After Paralysis, A Life Of 'A Different 10,000 Things'

From NPR All Things Considered "Been There" Series, October 11, 2016

Headshots of Austin Beggin and Tim Flynn

Austin Beggin (left) and Tim Flynn. Both men suffered neck injuries that
left them paralyzed. (Photos courtesy of Shelly Beggin and Kerry Sheridan)

When you're facing a major life change, it helps to talk to someone who's already been through it. All Things Considered is connecting people on either side of a shared experience, and they're letting us eavesdrop on their conversations in our series "Been There."

On May 31, 2015, Austin Beggin's life changed forever. He had just graduated from college and started a new job at Nabisco. The family was on a beach vacation in St. George Island, Fla. On the first day of the trip, a swim in the ocean left him paralyzed.

"I was probably about waist deep when I saw a wave coming. Decided to dive into it. I was a swimmer my whole life, so it's not like I haven't dove thousands of times, and for whatever reason, this was the wave," Austin tells 55-year-old Tim Flynn.

Tim was about the same age as Austin when, 35 years ago, he became paralyzed in a car accident while driving under the influence.

"I really don't remember it," Tim tells Austin. "But I do remember sort of waking up, lying on my back in the road sort of looking up. It was an incredibly starlit night. But then I saw my friend walk over into my field of vision and he was crying. That's when the moment hit me that, 'Uh oh, this is gonna be serious.'"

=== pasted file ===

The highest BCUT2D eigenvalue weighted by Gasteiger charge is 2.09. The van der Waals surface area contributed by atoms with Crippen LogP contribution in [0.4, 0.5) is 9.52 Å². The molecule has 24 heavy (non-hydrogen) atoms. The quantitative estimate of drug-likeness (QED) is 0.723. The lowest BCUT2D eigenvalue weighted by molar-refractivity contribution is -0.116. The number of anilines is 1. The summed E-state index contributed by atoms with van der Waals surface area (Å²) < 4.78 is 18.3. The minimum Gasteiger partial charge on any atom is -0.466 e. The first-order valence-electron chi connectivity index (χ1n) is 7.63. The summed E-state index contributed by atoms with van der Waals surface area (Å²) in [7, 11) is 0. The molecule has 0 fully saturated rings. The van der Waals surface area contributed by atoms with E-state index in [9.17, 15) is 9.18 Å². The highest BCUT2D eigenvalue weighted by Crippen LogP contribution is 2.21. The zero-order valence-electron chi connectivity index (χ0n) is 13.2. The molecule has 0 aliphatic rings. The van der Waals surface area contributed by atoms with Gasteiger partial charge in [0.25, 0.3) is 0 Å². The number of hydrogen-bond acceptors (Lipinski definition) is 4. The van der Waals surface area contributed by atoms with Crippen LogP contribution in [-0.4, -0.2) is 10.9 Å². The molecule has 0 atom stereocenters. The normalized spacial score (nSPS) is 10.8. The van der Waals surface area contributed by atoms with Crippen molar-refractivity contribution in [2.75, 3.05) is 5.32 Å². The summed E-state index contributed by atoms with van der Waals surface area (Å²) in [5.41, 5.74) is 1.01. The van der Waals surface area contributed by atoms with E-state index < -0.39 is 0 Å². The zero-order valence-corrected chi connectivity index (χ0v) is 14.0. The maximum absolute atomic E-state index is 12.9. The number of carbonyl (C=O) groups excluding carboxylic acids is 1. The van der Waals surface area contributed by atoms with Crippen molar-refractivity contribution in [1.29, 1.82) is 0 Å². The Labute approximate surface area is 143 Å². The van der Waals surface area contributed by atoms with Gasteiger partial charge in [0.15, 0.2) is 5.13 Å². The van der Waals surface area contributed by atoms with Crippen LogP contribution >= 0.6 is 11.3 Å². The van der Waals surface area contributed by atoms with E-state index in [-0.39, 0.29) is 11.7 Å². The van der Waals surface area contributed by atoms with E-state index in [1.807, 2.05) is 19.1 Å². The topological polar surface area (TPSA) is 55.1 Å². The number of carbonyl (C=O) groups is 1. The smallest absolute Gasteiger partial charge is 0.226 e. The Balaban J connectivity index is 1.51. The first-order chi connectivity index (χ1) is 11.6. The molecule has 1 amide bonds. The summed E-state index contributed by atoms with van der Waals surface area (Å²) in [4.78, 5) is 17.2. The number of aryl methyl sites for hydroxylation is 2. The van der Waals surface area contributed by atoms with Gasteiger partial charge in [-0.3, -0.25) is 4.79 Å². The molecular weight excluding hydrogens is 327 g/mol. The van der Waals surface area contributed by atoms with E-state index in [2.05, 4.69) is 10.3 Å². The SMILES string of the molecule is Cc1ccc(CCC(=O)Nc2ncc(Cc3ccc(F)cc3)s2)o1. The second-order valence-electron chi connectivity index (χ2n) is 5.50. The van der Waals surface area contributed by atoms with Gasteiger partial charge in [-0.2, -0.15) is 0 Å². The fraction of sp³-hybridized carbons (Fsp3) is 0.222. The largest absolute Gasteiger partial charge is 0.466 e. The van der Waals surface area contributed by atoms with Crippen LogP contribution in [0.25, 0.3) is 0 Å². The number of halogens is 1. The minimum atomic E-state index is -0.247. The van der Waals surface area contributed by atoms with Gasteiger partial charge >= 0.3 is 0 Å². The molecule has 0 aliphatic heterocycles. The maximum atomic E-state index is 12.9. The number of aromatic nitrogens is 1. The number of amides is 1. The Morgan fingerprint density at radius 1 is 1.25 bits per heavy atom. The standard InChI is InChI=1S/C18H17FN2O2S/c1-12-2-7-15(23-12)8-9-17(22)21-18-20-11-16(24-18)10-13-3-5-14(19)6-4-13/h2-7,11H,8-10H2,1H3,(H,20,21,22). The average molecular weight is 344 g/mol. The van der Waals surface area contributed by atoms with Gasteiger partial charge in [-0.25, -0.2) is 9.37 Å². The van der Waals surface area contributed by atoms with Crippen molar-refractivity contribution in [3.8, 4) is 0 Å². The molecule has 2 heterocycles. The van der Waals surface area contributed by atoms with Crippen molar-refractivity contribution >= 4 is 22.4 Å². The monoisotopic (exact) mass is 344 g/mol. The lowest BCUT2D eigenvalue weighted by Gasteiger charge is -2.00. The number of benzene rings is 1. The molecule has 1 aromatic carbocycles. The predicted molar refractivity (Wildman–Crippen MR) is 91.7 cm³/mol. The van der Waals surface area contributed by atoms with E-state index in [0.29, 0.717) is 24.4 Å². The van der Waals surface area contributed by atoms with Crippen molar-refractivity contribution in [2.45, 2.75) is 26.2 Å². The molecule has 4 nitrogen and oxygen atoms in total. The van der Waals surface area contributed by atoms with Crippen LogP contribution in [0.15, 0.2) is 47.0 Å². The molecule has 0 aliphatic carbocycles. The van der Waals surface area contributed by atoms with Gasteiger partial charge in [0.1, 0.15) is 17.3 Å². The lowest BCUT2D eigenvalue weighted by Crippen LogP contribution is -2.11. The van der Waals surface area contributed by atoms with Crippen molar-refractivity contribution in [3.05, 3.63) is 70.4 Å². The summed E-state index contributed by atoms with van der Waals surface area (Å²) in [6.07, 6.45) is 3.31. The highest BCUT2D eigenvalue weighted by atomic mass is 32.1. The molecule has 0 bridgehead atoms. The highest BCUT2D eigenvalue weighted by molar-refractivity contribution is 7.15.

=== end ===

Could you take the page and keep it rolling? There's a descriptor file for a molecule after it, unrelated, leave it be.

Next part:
Austin and Tim both suffered serious neck injuries. For the most part, Austin can't move below his shoulders. Tim can use his arms, which means a bit more mobility and independence.

While Austin is still adjusting to his new normal, Tim has led a fulfilling 35 years. He now works as an independent living counselor helping other people with disabilities.


Lessons From Tim Flynn

On the best advice he received early on

This was from one of the psychologists who came in to gauge my level of mental well-being. ... He said, "In every sort of lifetime, you know, we can do about 10,000 things." And then he said, "So, what's gonna happen now is you're going to do a different 10,000 things than you were gonna do before." So, it became figuring out what that new 10,000 things is gonna be.

On the importance of a career

You're in the middle of this minefield of not the same. And it's not gonna change. And early on, where you are, that's really tough, you're waking up and say, "Uh-oh, yup. Still paralyzed aren't I?"... Hey, still, buddy, I wake up and I gotta drag my legs out of bed, and I'm like, "Ah, alright," you know?

But I've got someplace to go. You know, having a job is really important. ... You gotta come home and have something to talk about at the dinner table.

On not dwelling in the past

One of the big transitions for me — and it took me a good five years to get there — was, I kept on looking back into my past, thinking about what I'd lost. And that's not a strategy for progress. It was when I was sort of able to turn around and start looking forward and sort of looking out into the world and just think in terms of what I got and how I can use it.

Read a transcript of the broadcast

http://www.npr.org/2016/10/11/496574121/after-paralysis-a-life-of-a-different-10-000-things

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